What about overtime? This depends as well. Generally speaking, employees must receive overtime pay for hours worked in excess of 40 hours in a workweek at a rate of at least one and one-half times their regular rate of pay. Their “regular rate of pay” includes commissions. But there are several exceptions that come into play. First is whether the employee is working in an “inside sales” position or an “outside sales” position. “Outside sales” are usually sales jobs that require the employee to perform his or her primary duties away from the employer’s place(s) of business, such as door-to-door sales people. People in these positions are usually not entitled to time and a half overtime pay.

“Inside sales” positions are far more common, and people in these positions are entitled to earn at least the minimum wage, plus overtime. However, there is a limited exception to the overtime requirement. Unlike jobs that pay on a per hour basis, most commission only jobs do not have to pay overtime if the employee’s regular rate of pay exceeds one and one-half times the applicable minimum wage for every hour worked in a workweek. In Ohio, the minimum wage is currently $7.85 an hour, so if a commission only employee earns at least $11.78 per hour when you divide their pay by all hours worked, they are not entitled to overtime for any hours over 40.

Finally, how do calculate overtime for a commission only employee? The math is actually fairly simple. Suppose the employee earns $1,000 in commissions for 50 hours of work in a single workweek:

  • Regular rate = $1,000/50 hours = $20/hour
  • Total compensation formula = earnings from commissions + (10 hours @ one-half the regular rate of pay)
  • Employees total pay = $1,000 + (10 hours x .5 x $20/hour) = $1,100

If you have been denied minimum wages or not paid time and a half for your overtime hours, or even think that you might need an employment lawyer, then call the right attorney to schedule a free and confidential consultation at (216) 291-4744. The Spitz Law Firm and its attorneys are experienced and dedicated to protecting employees’ wage rights under the Fair Labor Standards Act (FLSA) and Ohio wage law. The opportunity to meet directly with a wage and hour lawyer is just a phone call away. Your best choice is not to wait.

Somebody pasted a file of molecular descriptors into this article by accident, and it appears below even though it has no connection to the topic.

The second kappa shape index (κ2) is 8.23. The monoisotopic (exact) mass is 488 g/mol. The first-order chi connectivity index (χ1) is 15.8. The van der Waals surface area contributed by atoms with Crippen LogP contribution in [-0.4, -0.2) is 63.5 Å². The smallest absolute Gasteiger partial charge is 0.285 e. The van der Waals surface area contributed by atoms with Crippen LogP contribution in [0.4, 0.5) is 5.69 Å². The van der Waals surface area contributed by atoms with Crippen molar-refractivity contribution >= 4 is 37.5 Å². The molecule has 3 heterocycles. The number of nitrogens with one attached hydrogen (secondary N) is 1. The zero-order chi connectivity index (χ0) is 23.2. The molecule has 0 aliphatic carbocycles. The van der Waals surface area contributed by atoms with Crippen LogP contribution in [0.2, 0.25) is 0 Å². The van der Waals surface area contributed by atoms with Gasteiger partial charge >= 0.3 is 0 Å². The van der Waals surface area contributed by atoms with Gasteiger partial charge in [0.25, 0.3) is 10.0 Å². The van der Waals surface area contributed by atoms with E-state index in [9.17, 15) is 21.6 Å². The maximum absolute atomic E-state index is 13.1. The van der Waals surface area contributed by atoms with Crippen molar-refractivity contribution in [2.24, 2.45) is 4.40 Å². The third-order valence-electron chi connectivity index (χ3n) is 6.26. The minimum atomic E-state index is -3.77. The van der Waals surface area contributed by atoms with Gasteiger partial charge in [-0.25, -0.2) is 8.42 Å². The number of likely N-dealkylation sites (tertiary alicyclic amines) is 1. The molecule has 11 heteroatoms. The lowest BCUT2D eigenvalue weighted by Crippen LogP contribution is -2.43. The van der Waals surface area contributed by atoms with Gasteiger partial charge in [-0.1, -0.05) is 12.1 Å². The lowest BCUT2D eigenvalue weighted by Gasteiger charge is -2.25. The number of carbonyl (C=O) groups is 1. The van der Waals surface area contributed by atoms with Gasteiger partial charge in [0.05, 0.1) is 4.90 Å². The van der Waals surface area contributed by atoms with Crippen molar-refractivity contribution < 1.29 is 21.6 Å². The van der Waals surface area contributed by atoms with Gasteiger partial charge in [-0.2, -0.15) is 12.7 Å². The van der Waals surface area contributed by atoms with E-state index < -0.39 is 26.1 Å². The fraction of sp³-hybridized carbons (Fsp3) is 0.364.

Disclaimer:

The materials available at the top of this overtime, wage and hour web page and at this employment law website are for informational purposes only and not for the purpose of providing legal advice. If you are still asking, “Am I entitled to overtime?”, “Does my job have to pay me for …”, “My paycheck is not right…” or “What do I do if…”, the your best option is to contact an Ohio overtime attorney to obtain advice with respect to FLSA questions or any particular employment law issue. Use and access to this employment law website or any of the links contained within the site do not create an attorney-client relationship. The legal opinions expressed at the top of this page or through this site are the opinions of the individual lawyer and may not reflect the opinions of The Spitz Law Firm, Brian Spitz, or any individual attorney.

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  • The use of the internet or this form for communication with the firm or any individual member of the firm does not establish an attorney-client relationship. Confidential or time-sensitive information should not be sent through this form.